What do we call Omarska and the network of other such places throughout Serb army—occupied (and, for a time, Croat army occupied) Bosnia-Herzegovina? The evidence gathered by human rights reports and war crimes investigators shows that most of those taken to Omarska were not expected to emerge alive.
Detention was not the object of such places. The existence of Omarska came to light as a result of a series of articles for New York Newsday written by the reporter Roy Gutman. It was both the use of the term "death camp" and the content of the articles that finally forced Bosnian Serb leaders to allow a television crew into Omarska, but not until after they had spent time cleaning up and disposing of the most mutilated prisoners.[ ]
Unlike Auschwitz, Treblinka, Sobibor, Chelmno, or Belzec, Omarska had no gas chambers and lacked the mechanized mass-killing and disposal methods associated with Nazi death camps. The killings at Omarska were personalized, entailing prolonged beating and torture, frequently by former associates of the victim. How can we grasp the meaning of Omarska and the realm of which it is the center?
The word "ethnic" in "ethnic cleansing" is a euphemism. Bosnian Serbs, Croats, and Muslims all speak the same language, despite the fact that for political reasons they each call it now by a different name. They all trace their descent to tribes that migrated to the area around the sixth century and were Slavic in language and culture by the time they settled in the area. Those who have been singled out for persecution have fallen on the wrong side of a dividing line based solely on religious identity.
As in most wars, innocent civilians from all sides have suffered in the war, the quest for territory, and population expulsions. But Bosnian Muslims—and those who would share a body-politic with them—have been the victims of a consistently more brutal and more methodical violence. Even in the context of the conflict between Croatian and Serb nationalists, who engage in expulsions and atrocities against each other's population as a
continuation of the conflict of World War II, the Muslim population has been separated out and treated (by both Croat and Serb nationalists) with particular cruelty. Most victims were Bosnian Muslim noncombatants in areas taken by Serb and Croat militias without significant combat.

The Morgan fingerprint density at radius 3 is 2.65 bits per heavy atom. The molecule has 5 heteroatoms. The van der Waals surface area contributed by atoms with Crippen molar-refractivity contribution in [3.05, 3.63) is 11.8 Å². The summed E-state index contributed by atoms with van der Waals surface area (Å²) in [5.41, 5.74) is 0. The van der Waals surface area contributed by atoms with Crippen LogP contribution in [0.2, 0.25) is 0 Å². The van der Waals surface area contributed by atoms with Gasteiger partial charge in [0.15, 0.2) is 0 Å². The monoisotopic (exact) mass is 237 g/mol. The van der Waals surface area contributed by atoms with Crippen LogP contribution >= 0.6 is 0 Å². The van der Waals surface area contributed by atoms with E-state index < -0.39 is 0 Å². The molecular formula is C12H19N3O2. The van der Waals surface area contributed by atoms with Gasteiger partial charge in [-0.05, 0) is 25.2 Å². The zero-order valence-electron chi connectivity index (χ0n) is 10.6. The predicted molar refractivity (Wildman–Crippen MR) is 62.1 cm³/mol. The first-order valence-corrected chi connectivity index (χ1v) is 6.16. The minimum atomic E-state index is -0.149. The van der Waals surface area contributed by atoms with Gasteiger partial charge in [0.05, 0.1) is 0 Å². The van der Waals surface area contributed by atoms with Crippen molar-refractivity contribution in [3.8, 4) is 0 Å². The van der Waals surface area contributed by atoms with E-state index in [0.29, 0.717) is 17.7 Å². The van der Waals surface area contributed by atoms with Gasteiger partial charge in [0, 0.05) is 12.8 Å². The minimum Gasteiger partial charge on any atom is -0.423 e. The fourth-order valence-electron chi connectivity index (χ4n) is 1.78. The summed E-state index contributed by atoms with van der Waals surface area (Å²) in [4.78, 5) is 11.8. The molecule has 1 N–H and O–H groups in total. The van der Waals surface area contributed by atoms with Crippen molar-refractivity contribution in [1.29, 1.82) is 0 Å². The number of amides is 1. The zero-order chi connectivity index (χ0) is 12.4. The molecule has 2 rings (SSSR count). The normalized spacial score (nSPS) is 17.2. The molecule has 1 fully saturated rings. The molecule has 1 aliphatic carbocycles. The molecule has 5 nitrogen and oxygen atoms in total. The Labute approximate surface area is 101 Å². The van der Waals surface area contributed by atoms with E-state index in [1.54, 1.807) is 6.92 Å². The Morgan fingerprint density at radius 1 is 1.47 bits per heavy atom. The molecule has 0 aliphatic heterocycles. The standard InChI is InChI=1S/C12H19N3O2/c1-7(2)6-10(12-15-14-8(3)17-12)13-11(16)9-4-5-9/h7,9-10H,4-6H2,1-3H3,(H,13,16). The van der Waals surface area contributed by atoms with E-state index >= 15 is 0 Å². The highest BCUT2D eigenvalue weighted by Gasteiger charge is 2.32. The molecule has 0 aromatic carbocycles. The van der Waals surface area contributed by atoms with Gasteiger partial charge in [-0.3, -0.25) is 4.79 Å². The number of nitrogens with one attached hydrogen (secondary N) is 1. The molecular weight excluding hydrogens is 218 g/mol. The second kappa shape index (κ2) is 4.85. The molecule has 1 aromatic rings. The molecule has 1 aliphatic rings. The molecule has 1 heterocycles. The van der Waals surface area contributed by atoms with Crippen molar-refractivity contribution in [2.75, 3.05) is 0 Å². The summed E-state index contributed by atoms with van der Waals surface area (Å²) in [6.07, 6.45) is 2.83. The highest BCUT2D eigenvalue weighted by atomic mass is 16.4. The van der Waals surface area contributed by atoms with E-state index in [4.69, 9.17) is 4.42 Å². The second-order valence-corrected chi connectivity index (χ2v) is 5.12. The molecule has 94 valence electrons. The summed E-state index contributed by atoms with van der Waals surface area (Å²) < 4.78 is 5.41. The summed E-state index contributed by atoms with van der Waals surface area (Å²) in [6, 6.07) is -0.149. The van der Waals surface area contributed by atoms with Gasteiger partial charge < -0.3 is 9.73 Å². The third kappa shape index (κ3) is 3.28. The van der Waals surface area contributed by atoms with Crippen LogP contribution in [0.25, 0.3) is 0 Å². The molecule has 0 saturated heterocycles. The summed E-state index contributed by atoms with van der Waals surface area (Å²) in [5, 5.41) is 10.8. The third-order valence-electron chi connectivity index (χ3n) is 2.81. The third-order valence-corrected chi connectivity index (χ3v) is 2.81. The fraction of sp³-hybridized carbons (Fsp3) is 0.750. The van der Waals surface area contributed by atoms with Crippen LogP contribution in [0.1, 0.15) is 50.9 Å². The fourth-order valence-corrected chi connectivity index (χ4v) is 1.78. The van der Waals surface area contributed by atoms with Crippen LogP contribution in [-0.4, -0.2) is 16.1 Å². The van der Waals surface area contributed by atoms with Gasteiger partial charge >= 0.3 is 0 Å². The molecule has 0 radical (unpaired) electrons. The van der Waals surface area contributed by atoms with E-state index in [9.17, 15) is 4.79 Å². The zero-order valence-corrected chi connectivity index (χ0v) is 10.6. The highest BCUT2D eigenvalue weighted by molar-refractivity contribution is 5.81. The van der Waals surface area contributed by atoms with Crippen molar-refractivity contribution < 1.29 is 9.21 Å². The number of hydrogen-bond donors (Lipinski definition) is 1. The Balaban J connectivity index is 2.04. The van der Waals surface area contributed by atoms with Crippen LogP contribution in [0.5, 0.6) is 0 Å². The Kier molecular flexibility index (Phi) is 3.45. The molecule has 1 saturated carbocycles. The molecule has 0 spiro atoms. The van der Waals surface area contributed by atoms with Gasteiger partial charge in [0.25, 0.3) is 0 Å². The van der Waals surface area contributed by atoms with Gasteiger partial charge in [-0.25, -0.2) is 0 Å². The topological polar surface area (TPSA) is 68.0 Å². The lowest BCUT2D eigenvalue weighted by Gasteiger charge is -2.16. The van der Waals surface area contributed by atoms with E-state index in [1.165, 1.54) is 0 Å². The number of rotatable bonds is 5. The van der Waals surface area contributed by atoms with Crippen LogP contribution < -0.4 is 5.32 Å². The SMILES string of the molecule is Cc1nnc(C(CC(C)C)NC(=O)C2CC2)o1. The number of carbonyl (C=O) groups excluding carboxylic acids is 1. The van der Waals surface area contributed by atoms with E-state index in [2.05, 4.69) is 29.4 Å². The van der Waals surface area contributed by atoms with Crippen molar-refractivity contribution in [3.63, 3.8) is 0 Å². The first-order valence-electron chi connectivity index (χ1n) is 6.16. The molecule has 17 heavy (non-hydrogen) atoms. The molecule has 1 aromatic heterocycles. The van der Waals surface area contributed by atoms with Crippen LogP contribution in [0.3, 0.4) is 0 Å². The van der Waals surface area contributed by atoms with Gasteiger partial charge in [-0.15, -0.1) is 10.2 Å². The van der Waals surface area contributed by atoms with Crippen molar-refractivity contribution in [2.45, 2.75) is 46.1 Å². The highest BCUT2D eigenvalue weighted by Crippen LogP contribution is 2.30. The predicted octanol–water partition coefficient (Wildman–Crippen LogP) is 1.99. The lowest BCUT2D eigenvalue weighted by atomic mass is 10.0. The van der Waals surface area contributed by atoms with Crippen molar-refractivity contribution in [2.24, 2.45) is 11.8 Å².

In such cases, Muslim religious identity was determined by strictly extrinsic criteria. A Bosnian Muslim in a Serb or Croat camp was there not because of any particular act, expression, or thought. Some in the targeted population defined themselves as Muslims according to the Islamic testimony of belief in one deity and in Muhammad as the messenger of the one deity. Some were observant, for example, keeping the required fast during the Islamic holy month of Ramadan or the prohibition against pork and alcohol. Some were unobservant. Many Bosnian Muslims were atheists. Many were observant of some of the Islamic practices such as the Ramadan fast but considered themselves religious skeptics and their observances cultural. Some supported the political leaders of the Bosnian government; some did not. Some were indifferent to politics.
In the 1971 census a new national category of "Muslims" in Bosnia was recognized by the Yugoslav government. This nationality label led to numerous contradictions within Yugoslavia: an Albanian Muslim was not considered to be a "Muslim" in the Yugoslav census of nationalities, but many Bosnians of Muslim background who considered themselves atheists or skeptics declared themselves "Muslim" in the census to avoid the categories of "Serb" and "Croat," both of which had religious implications. For those who wanted a Bosnian nationality to be affirmed, alongside those of Croat, Slovene, Macedonian, Serbian, and Albanian, this classification of "Muslim" was problematic; it finally
gave Bosnian Muslims a political voice alongside Catholics and Orthodox Serbs, but it did so at the cost of further reinforcing the identity between religion and nationality.
In the world of Omarska, if an inhabitant of Bosnia had a name identifiable as Muslim or parents with names identifiable as Muslim, that was considered guilt enough, whatever the beliefs or practices of that individual and whether or not that person was categorized as "Muslim" in the nationalities census. Those organizing the persecution, on the other hand, identified themselves and their cause through explicit religious symbols. The symbols appeared in the three-fingered hand gestures representing the Christian trinity, in the images of sacred figures of Serbian religious mythology on their uniform insignia, in the songs they memorized and forced their victims to sing, on the priest's ring they kissed before and after their acts of persecution, and in the formal religious ceremonies that marked the purification of a town of its Muslim population. The term "ethnic" in the expression "ethnic cleansing," then, is a euphemism for "religious." It entails a purely extrinsic yet deadly definition of the victim in terms of religious identity; the intrinsic aspect—in the form of religious mythology—becomes the motivation and justification for atrocities on the part of the perpetrator.
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